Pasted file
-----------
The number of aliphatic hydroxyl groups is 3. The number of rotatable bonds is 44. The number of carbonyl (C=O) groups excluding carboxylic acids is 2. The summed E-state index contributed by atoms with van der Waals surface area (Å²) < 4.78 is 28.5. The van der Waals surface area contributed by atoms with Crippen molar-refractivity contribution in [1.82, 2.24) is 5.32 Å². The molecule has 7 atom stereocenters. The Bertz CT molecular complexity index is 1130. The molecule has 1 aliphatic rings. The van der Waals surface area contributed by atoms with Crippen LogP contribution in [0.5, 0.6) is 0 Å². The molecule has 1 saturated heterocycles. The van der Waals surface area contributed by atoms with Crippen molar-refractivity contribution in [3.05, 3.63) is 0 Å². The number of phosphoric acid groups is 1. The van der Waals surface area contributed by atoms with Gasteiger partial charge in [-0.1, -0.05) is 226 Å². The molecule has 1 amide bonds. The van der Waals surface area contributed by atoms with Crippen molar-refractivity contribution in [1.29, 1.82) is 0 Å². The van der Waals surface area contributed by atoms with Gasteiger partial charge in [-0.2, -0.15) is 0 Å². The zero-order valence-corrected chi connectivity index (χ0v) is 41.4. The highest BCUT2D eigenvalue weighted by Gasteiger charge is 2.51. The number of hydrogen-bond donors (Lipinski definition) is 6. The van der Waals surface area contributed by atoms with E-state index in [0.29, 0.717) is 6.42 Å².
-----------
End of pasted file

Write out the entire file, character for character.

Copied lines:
The number of aliphatic hydroxyl groups is 3. The number of rotatable bonds is 44. The number of carbonyl (C=O) groups excluding carboxylic acids is 2. The summed E-state index contributed by atoms with van der Waals surface area (Å²) < 4.78 is 28.5. The van der Waals surface area contributed by atoms with Crippen molar-refractivity contribution in [1.82, 2.24) is 5.32 Å². The molecule has 7 atom stereocenters. The Bertz CT molecular complexity index is 1130. The molecule has 1 aliphatic rings. The van der Waals surface area contributed by atoms with Crippen LogP contribution in [0.5, 0.6) is 0 Å². The molecule has 1 saturated heterocycles. The van der Waals surface area contributed by atoms with Crippen molar-refractivity contribution in [3.05, 3.63) is 0 Å². The number of phosphoric acid groups is 1. The van der Waals surface area contributed by atoms with Gasteiger partial charge in [-0.1, -0.05) is 226 Å². The molecule has 1 amide bonds. The van der Waals surface area contributed by atoms with Crippen molar-refractivity contribution in [1.29, 1.82) is 0 Å². The van der Waals surface area contributed by atoms with Gasteiger partial charge in [-0.2, -0.15) is 0 Å². The zero-order valence-corrected chi connectivity index (χ0v) is 41.4. The highest BCUT2D eigenvalue weighted by Gasteiger charge is 2.51. The number of hydrogen-bond donors (Lipinski definition) is 6. The van der Waals surface area contributed by atoms with E-state index in [0.29, 0.717) is 6.42 Å².